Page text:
On a recent visit to Liverpool’s Walker Art Gallery my eye was drawn to John William Waterhouse’s painting of Echo and Narcissus. The painting shows the mountain nymph, Echo, gazing longingly at Narcissus as he gazes even more longingly at his own reflection in the water. Echo’s love is unrequited by the object of her affections and, feeling rejected and invisible, she fades away until all that remains is her voice. Desperately thirsty, but unwilling to disturb his image on the water’s surface, Narcissus eventually dies from dehydration (though in another version of the myth he drowns). A clump of Narcissi, pale yellow heads leaning forward to peer into the water, springs up on the spot.
Despite the recent return of early morning ground frost to some of our gardens, spring is established. Things are happening in my little patch.
One of the earliest blooms each year is the dwarf rhododendron which I have kept in the same pot since I rescued it from a skip about five years ago. I was told that it wouldn’t grow much bigger even if planted in the ground so I decided not to disturb it. It flowers only once, and only for a short time, but I look forward every March to that exquisite show that tells me spring has arrived in earnest.
The early flowering clematis which I planted quite recently seems to have taken root. Although it looks so delicate and fragile right now I hope it will provide a stunning backdrop as it climbs the fence and heralds the arrival of spring at the end of March for many years to come.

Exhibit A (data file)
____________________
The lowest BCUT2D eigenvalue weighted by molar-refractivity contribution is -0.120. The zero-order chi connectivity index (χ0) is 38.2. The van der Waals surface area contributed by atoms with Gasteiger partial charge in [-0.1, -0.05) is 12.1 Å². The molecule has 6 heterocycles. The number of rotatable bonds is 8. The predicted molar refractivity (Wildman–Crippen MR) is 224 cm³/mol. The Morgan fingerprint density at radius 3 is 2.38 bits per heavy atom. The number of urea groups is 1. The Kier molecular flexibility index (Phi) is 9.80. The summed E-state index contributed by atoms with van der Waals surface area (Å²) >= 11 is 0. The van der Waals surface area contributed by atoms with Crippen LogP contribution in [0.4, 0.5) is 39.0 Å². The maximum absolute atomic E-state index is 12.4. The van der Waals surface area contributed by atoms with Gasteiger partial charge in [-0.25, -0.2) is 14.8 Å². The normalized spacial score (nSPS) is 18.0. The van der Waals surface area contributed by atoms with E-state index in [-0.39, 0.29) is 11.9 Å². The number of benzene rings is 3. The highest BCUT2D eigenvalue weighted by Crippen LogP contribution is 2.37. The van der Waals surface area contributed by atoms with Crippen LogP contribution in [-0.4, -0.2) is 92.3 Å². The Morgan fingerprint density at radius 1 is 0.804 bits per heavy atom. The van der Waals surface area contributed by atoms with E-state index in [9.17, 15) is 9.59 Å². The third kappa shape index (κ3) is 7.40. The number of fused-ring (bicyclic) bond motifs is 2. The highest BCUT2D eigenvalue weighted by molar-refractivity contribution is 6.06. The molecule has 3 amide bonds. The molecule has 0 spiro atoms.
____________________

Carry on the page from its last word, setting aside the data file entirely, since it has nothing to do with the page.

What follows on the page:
The little old spiraea which every summer I suspect has had its last day in the sun never ceases to amaze and delight me with its spring revival.
Even those plants which won’t flower until June or July are showing new green shoots on last year’s woody stems. The potted herbs are flourishing, quickly returning in colour and scent.
At the beginning of December I planted some daffodil bulbs which I’d bought in the autumn and forgotten about . I thought it was probably too late but hope, as they say, springs eternal. Well, spring they did! Some of them, anyway.
I’ve noticed that many of those swathes of early daffodils which graced roadside verges and parks have now faded, like the lovely Echo, leaving only lowered browning heads or leaves which will also die back over the next month or so, though below the ground the bulbs will sleep until their time comes again. I’m happy that my late blooming golden narcissi, a few still unfurling, will still be around a while longer yet to make me smile when I look outside every morning. Like their mythical namesake they have every reason to stand proud and show their faces to the sun.